Thank you very much for your interest in our journal.

The Indiana Journal of Global Legal Studies is a peer-reviewed interdisciplinary journal focusing on the intersections of global and domestic legal regimes, markets, politics, technologies, and cultures. In this sense, IJGLS focuses on the ways transnational law shapes and is shaped by the circumstances of its development, application, interpretation and contestation in a wide variety of contexts – some of them transcending national borders. But we are also interested in studies that improve scholarly understanding and analysis of domestic involvements in globalization and transnational law – since globalization and transnationalism alter the very meaning of territory in various ways.

Our next publication with availability is Volume 26.2 (Spring, 2019).  We are currently accepting submissions for that issue and beyond. Student notes are edited by the journal’s student editors; faculty submissions are peer reviewed by faculty reviewers and editors. Those interested in submitting articles to IJGLS can do so at Scholastica.

This journal seeks to facilitate dialogue among international communities of scholars in law, sociolegal studies, politics, economics, anthropology, philosophy, cultural studies, and other disciplines with intersecting concerns bearing on new forms of law related to globalization processes, transnationalism in the broad sense indicated above, and the social effects of such forms of law – and vice versa, as law features in political context and social mobilizations. By its very nature, the globalization of law challenges the conventional boundaries among subject disciplines and professional research practices, as well as the boundaries around sovereign state regulatory regimes. The journal is a forum for ongoing research and interdisciplinary, international collaboration. We welcome individual submissions and proposals for symposium issues. IJGLS is now accepting unpublished symposia submissions. All published articles are accessible “open access” after three years.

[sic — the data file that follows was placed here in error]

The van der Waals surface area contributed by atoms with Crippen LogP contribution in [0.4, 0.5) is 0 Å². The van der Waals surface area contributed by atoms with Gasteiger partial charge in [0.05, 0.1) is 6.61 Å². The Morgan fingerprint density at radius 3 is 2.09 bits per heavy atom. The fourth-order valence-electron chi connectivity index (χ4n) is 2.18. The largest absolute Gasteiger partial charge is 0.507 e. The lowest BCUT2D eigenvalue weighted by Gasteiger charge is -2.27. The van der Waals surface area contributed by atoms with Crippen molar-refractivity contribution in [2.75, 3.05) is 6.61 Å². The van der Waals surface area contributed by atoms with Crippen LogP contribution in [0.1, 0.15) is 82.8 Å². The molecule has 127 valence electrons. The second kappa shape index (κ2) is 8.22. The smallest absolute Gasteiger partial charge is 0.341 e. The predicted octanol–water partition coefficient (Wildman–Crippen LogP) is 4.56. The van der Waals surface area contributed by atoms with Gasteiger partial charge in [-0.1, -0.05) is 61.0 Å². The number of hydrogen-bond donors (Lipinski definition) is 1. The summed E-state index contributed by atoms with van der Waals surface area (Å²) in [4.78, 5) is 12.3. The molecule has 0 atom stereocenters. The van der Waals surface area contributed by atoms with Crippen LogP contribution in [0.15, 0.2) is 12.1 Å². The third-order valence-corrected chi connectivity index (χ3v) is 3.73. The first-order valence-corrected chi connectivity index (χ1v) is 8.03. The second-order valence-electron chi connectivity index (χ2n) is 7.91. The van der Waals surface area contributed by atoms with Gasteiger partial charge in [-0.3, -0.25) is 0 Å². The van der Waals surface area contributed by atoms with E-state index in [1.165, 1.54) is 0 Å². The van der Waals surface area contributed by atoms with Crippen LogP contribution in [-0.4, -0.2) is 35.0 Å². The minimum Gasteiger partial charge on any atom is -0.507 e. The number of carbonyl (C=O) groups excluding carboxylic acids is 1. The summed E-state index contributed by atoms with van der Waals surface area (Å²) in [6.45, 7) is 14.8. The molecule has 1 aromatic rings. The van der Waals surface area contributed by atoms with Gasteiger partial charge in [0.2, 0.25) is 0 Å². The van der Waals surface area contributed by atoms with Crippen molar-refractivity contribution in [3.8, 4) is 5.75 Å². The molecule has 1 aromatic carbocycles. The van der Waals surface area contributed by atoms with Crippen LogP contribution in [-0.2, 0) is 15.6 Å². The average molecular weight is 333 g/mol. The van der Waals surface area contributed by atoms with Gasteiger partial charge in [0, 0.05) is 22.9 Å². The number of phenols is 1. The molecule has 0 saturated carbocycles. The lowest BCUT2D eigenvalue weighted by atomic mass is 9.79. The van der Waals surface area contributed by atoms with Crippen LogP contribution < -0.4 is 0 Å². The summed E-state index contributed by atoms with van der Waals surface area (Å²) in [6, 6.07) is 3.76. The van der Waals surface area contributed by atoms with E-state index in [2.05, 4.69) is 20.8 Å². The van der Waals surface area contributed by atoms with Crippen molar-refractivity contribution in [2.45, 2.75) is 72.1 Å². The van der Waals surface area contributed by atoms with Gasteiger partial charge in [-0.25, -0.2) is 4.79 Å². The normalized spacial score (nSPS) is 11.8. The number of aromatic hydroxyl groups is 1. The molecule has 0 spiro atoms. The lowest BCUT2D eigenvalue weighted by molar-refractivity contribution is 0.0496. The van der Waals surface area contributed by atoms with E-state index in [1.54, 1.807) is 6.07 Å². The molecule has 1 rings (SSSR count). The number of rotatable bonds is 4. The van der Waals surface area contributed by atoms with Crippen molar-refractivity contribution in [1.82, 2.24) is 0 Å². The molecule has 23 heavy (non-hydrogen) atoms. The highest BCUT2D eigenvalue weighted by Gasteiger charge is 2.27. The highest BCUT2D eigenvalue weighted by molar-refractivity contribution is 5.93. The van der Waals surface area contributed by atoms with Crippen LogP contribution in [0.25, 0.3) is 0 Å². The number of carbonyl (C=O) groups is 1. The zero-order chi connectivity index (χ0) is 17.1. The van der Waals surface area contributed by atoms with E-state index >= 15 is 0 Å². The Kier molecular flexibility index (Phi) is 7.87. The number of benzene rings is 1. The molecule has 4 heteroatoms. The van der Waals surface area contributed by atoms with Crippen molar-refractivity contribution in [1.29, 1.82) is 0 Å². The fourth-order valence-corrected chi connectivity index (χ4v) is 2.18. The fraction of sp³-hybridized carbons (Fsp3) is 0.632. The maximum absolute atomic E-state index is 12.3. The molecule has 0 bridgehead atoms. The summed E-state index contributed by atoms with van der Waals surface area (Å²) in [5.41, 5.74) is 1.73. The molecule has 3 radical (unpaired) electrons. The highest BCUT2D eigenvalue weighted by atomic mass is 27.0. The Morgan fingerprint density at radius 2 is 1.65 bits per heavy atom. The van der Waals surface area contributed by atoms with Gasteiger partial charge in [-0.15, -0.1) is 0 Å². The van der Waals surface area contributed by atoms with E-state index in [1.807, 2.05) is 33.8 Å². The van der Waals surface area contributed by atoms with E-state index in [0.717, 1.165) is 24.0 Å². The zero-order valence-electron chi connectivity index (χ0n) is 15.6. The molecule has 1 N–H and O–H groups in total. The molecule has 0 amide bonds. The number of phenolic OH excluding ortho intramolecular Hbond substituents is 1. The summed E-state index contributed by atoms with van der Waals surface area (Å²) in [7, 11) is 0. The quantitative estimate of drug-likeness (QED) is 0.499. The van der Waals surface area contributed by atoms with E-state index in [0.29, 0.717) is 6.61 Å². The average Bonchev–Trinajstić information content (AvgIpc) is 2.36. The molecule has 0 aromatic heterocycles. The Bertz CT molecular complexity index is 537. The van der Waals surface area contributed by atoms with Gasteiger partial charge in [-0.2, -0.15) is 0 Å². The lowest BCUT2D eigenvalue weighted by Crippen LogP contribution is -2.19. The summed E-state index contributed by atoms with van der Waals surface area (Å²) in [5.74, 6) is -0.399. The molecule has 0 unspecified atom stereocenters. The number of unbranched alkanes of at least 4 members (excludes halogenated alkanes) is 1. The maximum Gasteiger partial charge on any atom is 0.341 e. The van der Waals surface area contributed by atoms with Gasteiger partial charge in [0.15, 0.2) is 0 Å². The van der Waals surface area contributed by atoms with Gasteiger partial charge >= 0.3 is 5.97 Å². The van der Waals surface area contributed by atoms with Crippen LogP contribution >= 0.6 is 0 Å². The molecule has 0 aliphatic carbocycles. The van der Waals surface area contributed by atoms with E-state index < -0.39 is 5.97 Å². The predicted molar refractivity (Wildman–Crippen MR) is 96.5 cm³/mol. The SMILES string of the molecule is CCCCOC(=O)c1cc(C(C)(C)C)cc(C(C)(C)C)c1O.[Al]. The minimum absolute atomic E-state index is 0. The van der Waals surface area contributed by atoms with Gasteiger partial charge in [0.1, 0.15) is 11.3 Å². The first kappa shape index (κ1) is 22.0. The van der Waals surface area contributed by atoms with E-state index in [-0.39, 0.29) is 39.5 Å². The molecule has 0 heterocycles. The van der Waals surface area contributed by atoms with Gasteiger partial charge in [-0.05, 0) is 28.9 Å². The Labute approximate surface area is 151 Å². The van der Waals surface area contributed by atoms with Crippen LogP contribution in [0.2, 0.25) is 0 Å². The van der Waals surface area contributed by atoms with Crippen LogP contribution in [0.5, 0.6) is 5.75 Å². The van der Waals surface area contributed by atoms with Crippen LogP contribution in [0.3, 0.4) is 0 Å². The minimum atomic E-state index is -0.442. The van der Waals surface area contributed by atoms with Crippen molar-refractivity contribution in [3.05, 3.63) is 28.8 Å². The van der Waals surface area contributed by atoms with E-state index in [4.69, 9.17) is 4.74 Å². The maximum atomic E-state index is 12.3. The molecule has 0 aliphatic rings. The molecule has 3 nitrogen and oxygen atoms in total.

In brief, the comprehensive goals of this journal are four-fold:

  • to establish collaborative relationships among scholars of different disciplines, especially law, political science, economics, philosophy, and anthropology;
  • to lay the foundations for new modes of interdisciplinary communication on an ongoing basis;
  • to advance scholarship in this area by encouraging the creation of new linkages across interdisciplinary theories of global change and their implications for law;
  • and to facilitate the development of reforms and new perspectives on domestic and international regulatory structures.

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